E LIBOR Destroyed Subprime. But The Fed Deepened The Great Recession

But if you look at interbank lending in the third chart, it continued despite the high cost, even increasing in August and September, 2008 prior to Lehman! LIBOR cost increases in 2007 did not slow interbank lending down at all for the big banks between each other, until Lehman!

What really slowed with the LIBOR explosion in chart 2 was subprime to the public. According to Investopedia, the most common subprime loan was an ARM, which started out with a low fixed rate and then converted to a floating rate based on LIBOR plus a margin. When LIBOR rose, that margin was undone. That could explain why banks like Barclays were desperate for LIBOR to decline back below the Swap line.

So, Selgin, who may not view all this as part of a master plan, (you have to ask him), clearly catches Ben Bernanke in a strange statement that clearly is diversion from actual events. Again, the third chart clearly shows that the first vertical line, September 15th, 2008, Lehman's collapse, was the start of interbank lending collapse.

The second vertical line, October 15th, shows small banks beginning to receive interest on reserves. Small banks receiving IOR did not destroy interbank lending.

In fact, interbank lending did not fall off the cliff until the third vertical line, October 22, when the big banks began receiving interest on reserves! IOR for the TBTF banks was the main factor in the destruction of interbank lending.

But it is clear that the interbank lending decline, (chart 3) was not in the mirror of the LIBOR explosion timeline, chart 2, until the collapse of Lehman almost 2 years later. The explanation by Bernanke is factually incorrect. But it is true that toxic CDOs and CDSs based on subprime lending, destroyed by LIBOR's push upward, lead to Lehman's collapse. The destruction of interbank lending due to toxic subprime paper, exposed by Lehman's demise, was a delayed reaction.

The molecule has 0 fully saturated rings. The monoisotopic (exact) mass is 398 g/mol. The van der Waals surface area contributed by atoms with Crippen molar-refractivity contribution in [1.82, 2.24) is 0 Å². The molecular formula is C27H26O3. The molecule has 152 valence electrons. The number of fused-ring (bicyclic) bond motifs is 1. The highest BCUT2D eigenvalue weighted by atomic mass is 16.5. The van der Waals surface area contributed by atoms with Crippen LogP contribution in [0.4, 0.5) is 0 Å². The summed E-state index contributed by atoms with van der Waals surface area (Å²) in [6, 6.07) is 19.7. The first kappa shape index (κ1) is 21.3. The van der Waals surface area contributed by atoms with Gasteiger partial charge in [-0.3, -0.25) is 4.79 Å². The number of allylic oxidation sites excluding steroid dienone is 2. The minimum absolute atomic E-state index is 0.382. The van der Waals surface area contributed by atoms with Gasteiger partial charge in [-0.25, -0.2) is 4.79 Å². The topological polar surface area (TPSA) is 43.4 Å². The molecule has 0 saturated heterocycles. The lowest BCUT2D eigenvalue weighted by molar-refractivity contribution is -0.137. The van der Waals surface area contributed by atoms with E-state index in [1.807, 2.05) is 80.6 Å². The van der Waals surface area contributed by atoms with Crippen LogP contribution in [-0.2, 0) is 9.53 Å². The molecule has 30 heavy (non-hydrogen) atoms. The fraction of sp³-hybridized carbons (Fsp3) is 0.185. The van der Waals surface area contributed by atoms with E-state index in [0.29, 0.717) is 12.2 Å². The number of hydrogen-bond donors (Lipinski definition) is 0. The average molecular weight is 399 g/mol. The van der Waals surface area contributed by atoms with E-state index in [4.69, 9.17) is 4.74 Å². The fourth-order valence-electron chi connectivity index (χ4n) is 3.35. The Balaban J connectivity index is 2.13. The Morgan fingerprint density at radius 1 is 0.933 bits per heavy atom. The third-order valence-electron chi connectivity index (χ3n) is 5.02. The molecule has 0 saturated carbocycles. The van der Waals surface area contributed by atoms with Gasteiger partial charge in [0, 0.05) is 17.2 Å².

Bernanke's Fed is almost rewriting history, it seems. But their own chart 3 refutes that "history". And if go to FRED, if you extend chart 3 back to 2006-2007 you will see that interbank lending was increasing in 2007.

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Disclosure: I am not an investment counselor nor am I an attorney so my views are not to be considered investment advice.

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Joe Economy 5 years ago Member's comment

Its questionable whether the Fed's raising rates by 0.25% has had such a drastic effect on the economy. Other major factors combine together to make a recession. The overly strong dollar which hurts exports, the decline of oil, and the fall of China's economy and the knock on effect globally are likely more likely to blame. You never know, if things get bad, maybe Yellen will decide to reverse her decision and lower rates again. Stranger things have been known to happen!

Gary Anderson 5 years ago Author's comment

Rising rates would not be a problem if the Fed did other things to loosen.

Joe Economy 5 years ago Member's comment

Do you foresee the US following Japan and going negative on rates?

Gary Anderson 5 years ago Author's comment

It doesn't seem to concern the Fed if that happens. I will have a new article, hopefully, out on that today, Joe.